CCR Two rescuer Demonstration

A similar, scaled down benefit is achieved when bystanders perform Hands-only CPR for an Adult, witnessed Cardiac Arrest (please read our article on staying alive/ Hands-only CPR for more details.)  

Bystanders can improve oxygen intake if before beginning compressions they  open the airway, so that oxygen can be drawn in with each compression. A towel or article of clothing can be placed  behind the person’s neck to prop the airway open.  If that’s not possible then someone can maintain an open airway by titling the head back while compressions are being provided.

The benefits of CCC, also know as Hands Only CPR on a smaller degree.

The benefit of CCC is that the perfusion pressure(Blood pressure) remains higher than traditional CPR, and it is more like the natural rhythm of the heartbeat. With traditional CPR we interrupt compressions every thirty times to deliver ventilations, and It takes several compressions to get that pressure back again every time we resume compressions. Sadly our of 30 compressions only 24 of them are effective! Providing continuous compressions is significantly better than stopping every 30 compressions to deliver 2 minuscule breaths!

The Sarver Heart Center in Arizona recently published that providing continuous chest compressions/ AKA Hands-only CPR can nearly double a person’s chances of survival from 14% to 23%! [3].

Why is it taking so long for The AHA to implement more of these changes into AHA training curriculums?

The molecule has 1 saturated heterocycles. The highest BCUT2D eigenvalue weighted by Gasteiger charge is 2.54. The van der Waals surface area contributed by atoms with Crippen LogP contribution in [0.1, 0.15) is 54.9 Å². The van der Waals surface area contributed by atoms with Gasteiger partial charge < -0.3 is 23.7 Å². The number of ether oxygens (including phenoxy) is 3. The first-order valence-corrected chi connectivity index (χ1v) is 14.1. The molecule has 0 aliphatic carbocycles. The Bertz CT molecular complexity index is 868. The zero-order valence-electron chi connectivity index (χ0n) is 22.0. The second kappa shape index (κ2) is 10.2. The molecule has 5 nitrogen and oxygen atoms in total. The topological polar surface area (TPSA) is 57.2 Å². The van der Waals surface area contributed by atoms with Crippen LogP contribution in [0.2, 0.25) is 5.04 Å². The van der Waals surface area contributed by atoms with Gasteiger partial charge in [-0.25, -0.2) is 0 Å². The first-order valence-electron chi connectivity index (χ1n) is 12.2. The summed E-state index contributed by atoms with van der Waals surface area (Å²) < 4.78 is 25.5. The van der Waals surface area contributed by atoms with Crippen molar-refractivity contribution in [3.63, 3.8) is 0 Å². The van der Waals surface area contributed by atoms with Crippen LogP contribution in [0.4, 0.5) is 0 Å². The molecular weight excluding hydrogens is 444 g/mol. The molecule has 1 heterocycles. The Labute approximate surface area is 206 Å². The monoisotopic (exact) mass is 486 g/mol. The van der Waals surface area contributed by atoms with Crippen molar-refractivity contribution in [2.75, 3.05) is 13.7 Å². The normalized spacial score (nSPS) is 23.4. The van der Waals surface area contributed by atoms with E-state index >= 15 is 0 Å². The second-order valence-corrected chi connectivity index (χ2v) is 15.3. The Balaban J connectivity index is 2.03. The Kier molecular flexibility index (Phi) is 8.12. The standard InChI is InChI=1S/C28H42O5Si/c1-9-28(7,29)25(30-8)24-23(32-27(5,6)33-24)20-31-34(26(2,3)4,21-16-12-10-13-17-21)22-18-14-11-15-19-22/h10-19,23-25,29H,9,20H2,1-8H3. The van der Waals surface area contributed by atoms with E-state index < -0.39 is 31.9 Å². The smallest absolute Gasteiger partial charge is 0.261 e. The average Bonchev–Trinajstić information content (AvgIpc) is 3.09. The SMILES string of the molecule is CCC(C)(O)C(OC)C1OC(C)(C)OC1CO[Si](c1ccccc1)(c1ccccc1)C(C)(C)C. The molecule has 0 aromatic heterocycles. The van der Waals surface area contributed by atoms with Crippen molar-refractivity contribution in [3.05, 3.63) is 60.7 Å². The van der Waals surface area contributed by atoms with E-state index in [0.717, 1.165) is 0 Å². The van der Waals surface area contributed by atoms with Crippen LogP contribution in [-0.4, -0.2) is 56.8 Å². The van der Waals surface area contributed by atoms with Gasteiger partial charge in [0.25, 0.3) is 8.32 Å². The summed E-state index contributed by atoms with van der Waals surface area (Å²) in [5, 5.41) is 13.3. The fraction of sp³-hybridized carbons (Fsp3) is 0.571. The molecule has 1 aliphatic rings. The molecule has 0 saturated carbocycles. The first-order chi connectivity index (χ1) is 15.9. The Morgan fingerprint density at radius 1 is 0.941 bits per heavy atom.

This trend with Emergency Medical Services (EMS) moving away from traditional CPR to treat Cardiac Arrest, and utilizing CCR will eventually move into the AHA training curriculum in BLS and CPR classes by 2030. The good news is that many Emergency Medical Service agencies are way ahead of the next AHA Guideline update in 2025 and are increasing survival rates from cardiac arrest with CCR today!

By Roy Gordon, NREMT/ BLS, CPR Instructor

Come join us for an AHA CPR class, or BLS Class at Revive CPR Training in San Francisco, Mission Bay. Receive a complimentary rescue breathing barrier key-chain with every CPR class.

Revive CPR Training San Francisco

Please note:

As an Authorized AHA Training Site we are  currently following The AHA 2020 Guidelines for all of our CPR classes in San Francisco, and for our BLS classes (Basic Life Support) CPR certification classes at Revive CPR. California hospitals, clinics, and  Emergency Medical Services (EMS) only except The American Heart Association BLS Provider certification.

 References

1] Santa Clara County New CPR Protocol

https://emsagency.sccgov.org/sites/g/files/exjcpb266/files/General/700-S01.pdf

2] CCR Algorithm 

American Heart Association 

https://www.heart.org/idc/groups/heart-public/@wcm/@ecc/documents/downloadable/ucm_453938.pdf

3] CCC Video University of Arizona Sarver Heart Center

Hands-Only CPR is a trademark of the American heart Association